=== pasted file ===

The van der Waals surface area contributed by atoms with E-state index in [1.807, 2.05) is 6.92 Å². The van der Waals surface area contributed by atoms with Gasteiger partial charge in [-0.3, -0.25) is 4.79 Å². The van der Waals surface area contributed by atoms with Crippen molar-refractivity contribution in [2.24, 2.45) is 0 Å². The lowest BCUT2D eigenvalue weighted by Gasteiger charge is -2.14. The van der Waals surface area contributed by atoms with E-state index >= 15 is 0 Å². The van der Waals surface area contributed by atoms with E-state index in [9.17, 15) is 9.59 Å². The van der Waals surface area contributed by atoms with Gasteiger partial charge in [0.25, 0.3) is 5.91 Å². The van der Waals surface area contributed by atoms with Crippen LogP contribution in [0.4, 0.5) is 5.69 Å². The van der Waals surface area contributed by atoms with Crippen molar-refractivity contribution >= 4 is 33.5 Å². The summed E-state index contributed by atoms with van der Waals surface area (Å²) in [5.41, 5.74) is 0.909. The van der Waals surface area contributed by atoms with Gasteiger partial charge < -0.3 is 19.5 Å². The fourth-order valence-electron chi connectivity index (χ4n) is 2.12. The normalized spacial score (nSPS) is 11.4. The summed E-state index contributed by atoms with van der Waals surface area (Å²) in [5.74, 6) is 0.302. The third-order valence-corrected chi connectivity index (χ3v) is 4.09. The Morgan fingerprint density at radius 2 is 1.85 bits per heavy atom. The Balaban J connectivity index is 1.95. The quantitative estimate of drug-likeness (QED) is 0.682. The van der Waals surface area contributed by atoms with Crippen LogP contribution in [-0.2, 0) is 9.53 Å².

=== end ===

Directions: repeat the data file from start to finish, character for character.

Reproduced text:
The van der Waals surface area contributed by atoms with E-state index in [1.807, 2.05) is 6.92 Å². The van der Waals surface area contributed by atoms with Gasteiger partial charge in [-0.3, -0.25) is 4.79 Å². The van der Waals surface area contributed by atoms with Crippen molar-refractivity contribution in [2.24, 2.45) is 0 Å². The lowest BCUT2D eigenvalue weighted by Gasteiger charge is -2.14. The van der Waals surface area contributed by atoms with E-state index >= 15 is 0 Å². The van der Waals surface area contributed by atoms with E-state index in [9.17, 15) is 9.59 Å². The van der Waals surface area contributed by atoms with Gasteiger partial charge in [0.25, 0.3) is 5.91 Å². The van der Waals surface area contributed by atoms with Crippen LogP contribution in [0.4, 0.5) is 5.69 Å². The van der Waals surface area contributed by atoms with Crippen molar-refractivity contribution >= 4 is 33.5 Å². The summed E-state index contributed by atoms with van der Waals surface area (Å²) in [5.41, 5.74) is 0.909. The van der Waals surface area contributed by atoms with Gasteiger partial charge < -0.3 is 19.5 Å². The fourth-order valence-electron chi connectivity index (χ4n) is 2.12. The normalized spacial score (nSPS) is 11.4. The summed E-state index contributed by atoms with van der Waals surface area (Å²) in [5.74, 6) is 0.302. The third-order valence-corrected chi connectivity index (χ3v) is 4.09. The Morgan fingerprint density at radius 2 is 1.85 bits per heavy atom. The Balaban J connectivity index is 1.95. The quantitative estimate of drug-likeness (QED) is 0.682. The van der Waals surface area contributed by atoms with Crippen LogP contribution in [-0.2, 0) is 9.53 Å².